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B Capturing a distant planet's light

  1. Sep 16, 2016 #1
    Correct me if I'm wrong, but astronomers can tell a planet's materials by the light that reflects back? If that is the case for really far out planets like the ones that are earth like, how can you be sure you're getting only the light from that planet into your device when I'm sure light is bouncing in from everywhere else.
     
  2. jcsd
  3. Sep 16, 2016 #2

    mfb

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    Theoretically yes, but that is a very challenging approach for exoplanets (it is trivial for the bright and well-isolated planets in the solar system): The star is nearby and much brighter. Most spectroscopic data comes from transit planets: if they pass through our line of sight, the atmosphere absorbs some wavelengths, that produces a notable dip in the spectrum. No other object can lead to such a dip at the right time.

    For a few large planets in large orbits direct imaging is possible: you study it like you would study a star.

    In all cases, you need a good telescope to get light only from the target direction.
     
  4. Sep 18, 2016 #3

    Drakkith

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    Hey Greg! Here's a neat video on how a coronograph helps us directly image exoplanets and see their spectrum.

     
  5. Sep 18, 2016 #4

    davenn

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    Thanks for that mate ..... some new processing technology for me :)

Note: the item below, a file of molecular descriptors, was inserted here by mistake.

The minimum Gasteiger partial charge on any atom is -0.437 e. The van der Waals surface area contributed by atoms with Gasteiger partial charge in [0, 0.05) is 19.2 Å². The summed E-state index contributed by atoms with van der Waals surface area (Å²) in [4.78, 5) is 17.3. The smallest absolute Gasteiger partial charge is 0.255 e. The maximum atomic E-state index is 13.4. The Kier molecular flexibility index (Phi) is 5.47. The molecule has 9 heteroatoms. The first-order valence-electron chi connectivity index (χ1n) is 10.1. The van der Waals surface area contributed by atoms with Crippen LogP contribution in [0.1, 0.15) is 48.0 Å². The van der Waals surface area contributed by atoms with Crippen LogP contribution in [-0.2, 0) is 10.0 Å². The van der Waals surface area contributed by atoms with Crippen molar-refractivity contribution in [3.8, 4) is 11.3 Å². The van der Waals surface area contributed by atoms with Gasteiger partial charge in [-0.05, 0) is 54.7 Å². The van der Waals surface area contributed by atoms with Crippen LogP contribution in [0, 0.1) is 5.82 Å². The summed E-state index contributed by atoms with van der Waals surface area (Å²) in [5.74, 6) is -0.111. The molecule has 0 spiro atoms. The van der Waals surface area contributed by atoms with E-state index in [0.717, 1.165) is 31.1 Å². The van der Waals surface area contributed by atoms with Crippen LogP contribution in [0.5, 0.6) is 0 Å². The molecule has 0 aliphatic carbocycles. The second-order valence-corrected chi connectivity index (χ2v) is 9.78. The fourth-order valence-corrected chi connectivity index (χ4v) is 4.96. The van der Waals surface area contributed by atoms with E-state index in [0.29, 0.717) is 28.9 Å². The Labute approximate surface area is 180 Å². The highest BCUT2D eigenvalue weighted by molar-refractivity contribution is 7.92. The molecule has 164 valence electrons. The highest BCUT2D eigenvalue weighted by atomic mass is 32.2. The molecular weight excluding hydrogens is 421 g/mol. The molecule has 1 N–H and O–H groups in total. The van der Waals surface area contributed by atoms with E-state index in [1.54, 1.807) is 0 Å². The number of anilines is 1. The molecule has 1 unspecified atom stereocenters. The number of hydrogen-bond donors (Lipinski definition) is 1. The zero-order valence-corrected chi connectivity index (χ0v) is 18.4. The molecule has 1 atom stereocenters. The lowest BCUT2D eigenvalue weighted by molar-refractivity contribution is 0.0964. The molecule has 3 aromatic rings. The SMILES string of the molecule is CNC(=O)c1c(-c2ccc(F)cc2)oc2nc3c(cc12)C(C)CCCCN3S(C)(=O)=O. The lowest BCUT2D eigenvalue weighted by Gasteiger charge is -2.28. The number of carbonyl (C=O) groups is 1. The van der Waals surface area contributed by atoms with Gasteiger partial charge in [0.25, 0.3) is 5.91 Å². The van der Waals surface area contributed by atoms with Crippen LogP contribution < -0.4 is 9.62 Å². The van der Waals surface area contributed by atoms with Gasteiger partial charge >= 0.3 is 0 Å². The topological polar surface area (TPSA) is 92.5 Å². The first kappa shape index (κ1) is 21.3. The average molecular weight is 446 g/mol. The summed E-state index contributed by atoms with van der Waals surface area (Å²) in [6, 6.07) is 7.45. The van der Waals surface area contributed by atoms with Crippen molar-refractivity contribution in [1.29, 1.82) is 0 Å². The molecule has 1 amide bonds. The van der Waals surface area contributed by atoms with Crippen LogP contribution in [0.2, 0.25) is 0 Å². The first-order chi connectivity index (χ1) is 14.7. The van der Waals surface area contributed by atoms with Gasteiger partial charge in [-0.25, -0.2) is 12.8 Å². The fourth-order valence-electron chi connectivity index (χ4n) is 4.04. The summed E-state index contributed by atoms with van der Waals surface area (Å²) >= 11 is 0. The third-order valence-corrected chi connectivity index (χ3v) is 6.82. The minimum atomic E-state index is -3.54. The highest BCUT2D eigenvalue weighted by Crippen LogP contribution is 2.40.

6. Sep 18, 2016 #5

    Drakkith

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    On Thursday I attended the first half of a lecture on the optical technologies required to explore the Alpha Centauri system by Dr. Eduardo Bendek, whose "dissertation work resulted in the world’s first demonstration of Multi-Laser Ground Layer Adaptive Optics system", to quote the e-mail that was sent out announcing the lecture. He showed that video that I linked and explained how it worked. I enjoyed the lecture, but, unfortunately, I had to leave early to get in some homework that was due the next morning. That was then pushed back to midnight the next day after I had busted my butt completing it before Thursday ended...

    I wish I could have stayed. He had just gotten into the meat of the lecture when I left. :frown:
     
  7. Sep 19, 2016 #6

    Bandersnatch

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    There's been a plethora of videos, both public lectures and specialist colloquiums, on using adaptive optics and other techniques, popping up on youtube recently. Just search of 'exoplanet atmospheres'.
     
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